Also that game where dying resets you to a hub where you can purchase upgrades, that concept has been around for years, particularly in Upgrade completer Flash Games.
    Every player Burrito Bison or Learn to Fly?
    It's not something that can be credited to a single game.

  2. Hotline Miami is a game that jumped into my head. Usually every level takes a minimum of three lives, with every life going further and further into the level. With every life you'll know more about the level and even grow bolder. It wasn't until later into HTLM that I actually had good combos and actually started slaughtering.

  3. Interesting content, i'll make sure to check other pieces of your work..
    I'm surprised you didn't mention fighting games, as they have a very different approach to losing.
    On a personal note, sunless sea has my favorite failure implementation

  4. Fun in failure? I don't see it.. I really don't. Maybe I'm not understanding something? Am I supposed to die over and over in a game?.. That doesn't seem fun.

  5. I see what you're trying to say about Intensity and I do agree with it, but I also have to say I had the exact opposite experience. (I've played Hollow Knight and loved it, I've never played Sundered or Ziggurat but I've seen gameplays of them and I've played other roguelikes like Nethack and ROTMG.)
    Roguelikes feel like the games with the most intense penalty for death to me, because all your progress and hard work is lost (except in games which have meta-progress) and this feels really depressing to me and discourages me from playing further. Meanwhile in games like Dark Souls and Hollow Knight, death is equally if not more common but the only punishment for it is (possibly) losing your currency, which is easily replenished even if you do lose it. In both kinds of games death is an integral part of the experience, and Souls-likes even focus on death way more, but their penalty for death doesn't feel as punishing to me. I think it's got to do with the fact that I really hate losing my progress and having to do it all over again (with the risk of dying again before I even reach the part I got to last time) and I want to be able to jump right back into the fray. Roguelikes let you jump right back in, but not to the level you actually died in, you have to start from scratch, and that's what I don't like as I said earlier (Sundered doesn't really send you right back to the start though, which is great). Even long runs back to the boss in Soulslikes can irritate me, but if the run back isn't too long I'll just keep throwing myself at the boss with determination, learning from my mistakes and beating it.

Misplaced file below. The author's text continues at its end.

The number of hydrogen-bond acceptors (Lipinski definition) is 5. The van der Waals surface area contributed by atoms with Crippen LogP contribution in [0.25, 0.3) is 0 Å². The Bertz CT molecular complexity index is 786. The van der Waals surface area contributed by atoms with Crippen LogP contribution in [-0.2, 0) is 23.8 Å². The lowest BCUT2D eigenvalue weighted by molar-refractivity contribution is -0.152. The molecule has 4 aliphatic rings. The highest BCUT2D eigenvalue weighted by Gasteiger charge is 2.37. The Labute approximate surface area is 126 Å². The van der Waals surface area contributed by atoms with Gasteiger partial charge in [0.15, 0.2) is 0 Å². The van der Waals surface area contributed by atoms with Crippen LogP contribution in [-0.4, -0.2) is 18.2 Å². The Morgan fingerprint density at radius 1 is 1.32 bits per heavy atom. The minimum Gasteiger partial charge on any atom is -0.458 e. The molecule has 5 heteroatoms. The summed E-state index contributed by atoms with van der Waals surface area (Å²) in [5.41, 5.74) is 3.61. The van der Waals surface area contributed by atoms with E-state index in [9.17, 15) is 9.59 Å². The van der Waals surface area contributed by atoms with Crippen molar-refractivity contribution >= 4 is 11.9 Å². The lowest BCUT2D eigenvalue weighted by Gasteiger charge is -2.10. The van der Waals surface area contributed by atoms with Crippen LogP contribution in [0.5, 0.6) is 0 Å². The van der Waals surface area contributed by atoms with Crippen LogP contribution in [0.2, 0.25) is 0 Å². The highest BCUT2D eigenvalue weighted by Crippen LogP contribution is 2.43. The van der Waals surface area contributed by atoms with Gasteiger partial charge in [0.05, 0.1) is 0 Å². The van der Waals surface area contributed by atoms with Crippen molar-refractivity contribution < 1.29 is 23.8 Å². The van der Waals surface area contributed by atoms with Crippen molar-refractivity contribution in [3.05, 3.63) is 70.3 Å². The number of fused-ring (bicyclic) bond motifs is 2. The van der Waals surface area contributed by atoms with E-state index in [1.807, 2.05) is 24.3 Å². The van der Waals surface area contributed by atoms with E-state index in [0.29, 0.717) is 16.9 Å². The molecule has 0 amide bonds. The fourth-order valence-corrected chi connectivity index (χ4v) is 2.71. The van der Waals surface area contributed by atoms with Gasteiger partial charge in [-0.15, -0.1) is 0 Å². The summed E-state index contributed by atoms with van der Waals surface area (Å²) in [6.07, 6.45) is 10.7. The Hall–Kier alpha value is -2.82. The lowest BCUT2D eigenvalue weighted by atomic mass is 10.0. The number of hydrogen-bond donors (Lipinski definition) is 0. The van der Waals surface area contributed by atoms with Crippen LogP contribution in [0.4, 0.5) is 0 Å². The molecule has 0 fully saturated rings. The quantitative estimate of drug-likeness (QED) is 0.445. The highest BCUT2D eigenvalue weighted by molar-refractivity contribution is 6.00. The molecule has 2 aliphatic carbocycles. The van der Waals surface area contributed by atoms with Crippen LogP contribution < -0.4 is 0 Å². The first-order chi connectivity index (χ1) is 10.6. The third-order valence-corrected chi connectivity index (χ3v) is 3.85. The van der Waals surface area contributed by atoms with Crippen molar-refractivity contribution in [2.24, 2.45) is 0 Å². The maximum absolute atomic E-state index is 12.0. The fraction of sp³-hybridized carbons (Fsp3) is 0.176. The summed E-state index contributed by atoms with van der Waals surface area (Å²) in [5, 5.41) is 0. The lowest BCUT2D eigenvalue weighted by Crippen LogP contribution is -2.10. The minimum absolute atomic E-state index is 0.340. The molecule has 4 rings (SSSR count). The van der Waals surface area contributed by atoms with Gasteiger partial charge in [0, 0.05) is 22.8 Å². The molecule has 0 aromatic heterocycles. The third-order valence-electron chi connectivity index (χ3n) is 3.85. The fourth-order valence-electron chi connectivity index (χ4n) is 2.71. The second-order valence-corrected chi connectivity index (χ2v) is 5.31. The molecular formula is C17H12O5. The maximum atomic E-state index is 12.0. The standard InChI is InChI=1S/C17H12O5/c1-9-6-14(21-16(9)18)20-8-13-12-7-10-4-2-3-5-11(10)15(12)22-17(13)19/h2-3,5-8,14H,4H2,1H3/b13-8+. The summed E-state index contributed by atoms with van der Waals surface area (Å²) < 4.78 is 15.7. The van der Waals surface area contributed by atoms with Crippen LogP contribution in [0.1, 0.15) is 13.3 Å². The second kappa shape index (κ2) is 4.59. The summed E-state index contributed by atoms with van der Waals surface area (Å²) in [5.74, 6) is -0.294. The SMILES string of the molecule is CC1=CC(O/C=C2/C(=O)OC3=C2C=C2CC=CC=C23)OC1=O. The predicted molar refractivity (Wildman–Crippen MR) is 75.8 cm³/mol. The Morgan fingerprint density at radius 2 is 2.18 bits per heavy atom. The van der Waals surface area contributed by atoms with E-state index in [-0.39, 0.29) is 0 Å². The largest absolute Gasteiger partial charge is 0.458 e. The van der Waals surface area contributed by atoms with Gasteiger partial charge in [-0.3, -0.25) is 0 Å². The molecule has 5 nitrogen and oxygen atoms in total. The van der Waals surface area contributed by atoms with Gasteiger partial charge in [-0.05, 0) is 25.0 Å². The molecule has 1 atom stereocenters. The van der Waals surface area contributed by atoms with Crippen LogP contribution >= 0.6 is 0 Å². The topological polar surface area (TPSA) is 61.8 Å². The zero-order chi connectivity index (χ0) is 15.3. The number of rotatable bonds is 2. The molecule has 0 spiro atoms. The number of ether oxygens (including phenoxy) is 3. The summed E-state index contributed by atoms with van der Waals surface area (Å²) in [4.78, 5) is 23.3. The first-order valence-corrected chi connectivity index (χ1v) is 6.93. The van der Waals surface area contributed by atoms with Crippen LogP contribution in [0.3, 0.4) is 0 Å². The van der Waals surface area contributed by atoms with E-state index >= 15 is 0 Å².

So basically I don't mind high frequency as long as I'm able to re-try what I just failed immediately, and I define intensity as how much of your progress has been lost by dying (and I prefer lower intensity in this regard). Regarding flexibility, too much is clearly not challenging, but I also don't like one-hit-point games like Super Meat Boy. Hollow Knight felt like it got flexibility right for me, letting you recover from small mistakes but still punishing you with death if you make too many in rapid succession before you've had the chance to heal.

  6. I think Cuphead is another unique example of handling death. Every time you die, the game shows you just how close you got to the finish line. And the more you improve and the closer you get, the more you want to try out that boss or Run 'n Gun section just one more time to get it right.

  7. F is for failure, lose all your progress. U is for unable to succeed. N is for invincible, indestructable, endgame bosses who never, no, never bleed!

  8. I ultimately remembered a series of games which stresses u out of urself by a single bullet killing u moments before defeating the last boss and utterly throw u to the "continue" screen, which leads to the bad ending…

  9. …cerebral, more slower paced games…STARCRAFT! What, 120+ APM's not enough for you? What, only 500+ is enough for "fast paced" lol? 😀

    edit: Was the name of that place in HK "Dartmouth"? It's a (port)town in England. It's hardly death metal album cover.

  10. I am sorry but the death in hollow knight is kind of worthless. Like at the start it's punishing, but midway through the game money almost doesn't matter. The only way money matters is with the new dlc, but even then it's a massive amount of money for those new items.

  11. Ferocity, problem solved. God. Make it sound like writing a script is hard or something… says the guy with no writing talent whatsoever.